A Lapsed-Catholic reply to the Catholic Reply to “How To Suck At Your Religion”

First, some background.

Web comic “The Oatmeal” published a very funny web-comic, called “How To Suck At Your Religion“, taking aim at some of the more bullshit qualities of modern religions.

Of course, a bunch of Catholics were hyper-offended by this examination of religions in general (not just their religious beliefs, but it must’ve struck a nerve for them or something). They posted a multi-point rebuttal to the comic, “A Catholic Reply to ‘How To Suck At Your Religion'”, attempting to show how “wrong” the comic is.

So, now, with that out of the way, let’s do a point-by-point rebuttal to their rebuttal. 🙂

1.) This article makes a very auspicious claim: “the Church has never declared anyone in Hell”, which is a very tricky bit of writing. Who is “in Hell”? Of course, they’ve never said “Adolf Hitler is in Hell”, because obviously, how would they know?

But that’s not what the Oatmeal comic says. The rebuttal authors have constructed an excellent strawman argument and then knocked it down.  What the Oatmeal comic describes is telling people “they will go to hell”, and that’s something Catholicism has a long history of doing, even in the modern era.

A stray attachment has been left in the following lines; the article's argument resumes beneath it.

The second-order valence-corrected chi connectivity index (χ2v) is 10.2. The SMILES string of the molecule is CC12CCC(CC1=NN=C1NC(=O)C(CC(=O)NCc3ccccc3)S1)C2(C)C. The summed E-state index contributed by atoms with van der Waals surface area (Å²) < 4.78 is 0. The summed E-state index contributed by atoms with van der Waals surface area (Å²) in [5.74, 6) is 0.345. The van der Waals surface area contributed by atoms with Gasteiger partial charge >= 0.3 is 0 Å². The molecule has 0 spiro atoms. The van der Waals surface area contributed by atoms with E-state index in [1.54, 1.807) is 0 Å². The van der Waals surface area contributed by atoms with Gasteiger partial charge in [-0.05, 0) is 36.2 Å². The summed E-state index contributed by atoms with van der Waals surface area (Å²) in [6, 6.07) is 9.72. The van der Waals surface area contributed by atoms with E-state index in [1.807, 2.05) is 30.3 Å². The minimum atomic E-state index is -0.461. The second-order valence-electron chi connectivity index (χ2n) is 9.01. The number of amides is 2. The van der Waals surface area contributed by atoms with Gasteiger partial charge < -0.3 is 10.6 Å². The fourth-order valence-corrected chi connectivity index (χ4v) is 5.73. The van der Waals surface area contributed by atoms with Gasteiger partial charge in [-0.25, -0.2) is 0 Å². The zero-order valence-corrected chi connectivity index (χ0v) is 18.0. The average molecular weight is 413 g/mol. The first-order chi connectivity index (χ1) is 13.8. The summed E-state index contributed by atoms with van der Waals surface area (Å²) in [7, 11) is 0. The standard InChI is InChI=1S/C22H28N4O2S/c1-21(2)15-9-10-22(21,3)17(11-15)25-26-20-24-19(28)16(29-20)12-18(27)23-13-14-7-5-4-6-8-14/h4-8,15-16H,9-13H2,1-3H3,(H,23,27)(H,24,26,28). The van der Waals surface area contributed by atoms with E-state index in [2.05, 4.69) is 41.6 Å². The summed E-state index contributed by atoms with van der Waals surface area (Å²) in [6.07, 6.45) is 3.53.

For instance, the Catholic Church is very clear on the fact people DO go to hell, they’re just not in the business of picking specific individuals who have. In fact, the Church, shortly after their leader tried to explain that deeds-not-words was what Jehovah cared about, completely torpedoed that assertion, and reaffirmed that even “good” unbelievers go to hell.

2.) Their protestations to the contrary, the web comic gets the Galileo narrative exactly right. Unfortunately, their entire rebuttal is in a dead link, so, y’know, “loss by default”? Nah, we’ll go to the version of the page at Internet Archive’s Wayback Machine.

In that document, the Church’s whole argument seems to come down to “Well, we wouldn’t have sent the Inquisition after him, if he’d just spoken to us more nicely,” because y’know, that’s a completely valid justification for massive overreaction, right? Since you weren’t nice to us and consider our feelings, we’re going to send the fucking Inquisitors after you.

Galileo may well have been a colossal dick. But that doesn’t change that the church persecuted him for trying to spread scientific fact.